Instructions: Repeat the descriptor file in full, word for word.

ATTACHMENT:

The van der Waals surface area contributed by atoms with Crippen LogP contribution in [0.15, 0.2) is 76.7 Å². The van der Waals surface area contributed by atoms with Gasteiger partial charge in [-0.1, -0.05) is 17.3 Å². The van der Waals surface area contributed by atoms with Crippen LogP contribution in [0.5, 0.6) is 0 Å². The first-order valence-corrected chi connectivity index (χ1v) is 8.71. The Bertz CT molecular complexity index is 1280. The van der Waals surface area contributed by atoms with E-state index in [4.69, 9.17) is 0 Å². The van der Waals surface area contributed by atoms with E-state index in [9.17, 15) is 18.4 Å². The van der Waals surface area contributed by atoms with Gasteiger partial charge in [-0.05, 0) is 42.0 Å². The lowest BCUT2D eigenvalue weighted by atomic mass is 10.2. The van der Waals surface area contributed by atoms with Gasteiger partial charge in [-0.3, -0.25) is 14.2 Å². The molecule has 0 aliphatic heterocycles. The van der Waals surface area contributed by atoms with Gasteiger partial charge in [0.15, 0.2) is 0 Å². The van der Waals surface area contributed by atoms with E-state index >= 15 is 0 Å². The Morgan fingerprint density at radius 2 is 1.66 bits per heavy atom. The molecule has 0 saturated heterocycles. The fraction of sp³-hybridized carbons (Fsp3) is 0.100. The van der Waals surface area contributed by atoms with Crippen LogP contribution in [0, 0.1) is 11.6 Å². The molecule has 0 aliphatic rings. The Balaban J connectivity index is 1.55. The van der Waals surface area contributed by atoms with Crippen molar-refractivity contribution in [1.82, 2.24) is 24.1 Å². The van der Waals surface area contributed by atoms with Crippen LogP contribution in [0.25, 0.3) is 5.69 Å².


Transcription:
The van der Waals surface area contributed by atoms with Crippen LogP contribution in [0.15, 0.2) is 76.7 Å². The van der Waals surface area contributed by atoms with Gasteiger partial charge in [-0.1, -0.05) is 17.3 Å². The van der Waals surface area contributed by atoms with Crippen LogP contribution in [0.5, 0.6) is 0 Å². The first-order valence-corrected chi connectivity index (χ1v) is 8.71. The Bertz CT molecular complexity index is 1280. The van der Waals surface area contributed by atoms with E-state index in [4.69, 9.17) is 0 Å². The van der Waals surface area contributed by atoms with E-state index in [9.17, 15) is 18.4 Å². The van der Waals surface area contributed by atoms with Gasteiger partial charge in [-0.05, 0) is 42.0 Å². The lowest BCUT2D eigenvalue weighted by atomic mass is 10.2. The van der Waals surface area contributed by atoms with Gasteiger partial charge in [-0.3, -0.25) is 14.2 Å². The molecule has 0 aliphatic heterocycles. The van der Waals surface area contributed by atoms with Gasteiger partial charge in [0.15, 0.2) is 0 Å². The van der Waals surface area contributed by atoms with E-state index >= 15 is 0 Å². The Morgan fingerprint density at radius 2 is 1.66 bits per heavy atom. The molecule has 0 saturated heterocycles. The fraction of sp³-hybridized carbons (Fsp3) is 0.100. The van der Waals surface area contributed by atoms with Crippen LogP contribution in [0, 0.1) is 11.6 Å². The molecule has 0 aliphatic rings. The Balaban J connectivity index is 1.55. The van der Waals surface area contributed by atoms with Crippen molar-refractivity contribution in [1.82, 2.24) is 24.1 Å². The van der Waals surface area contributed by atoms with Crippen LogP contribution in [0.25, 0.3) is 5.69 Å².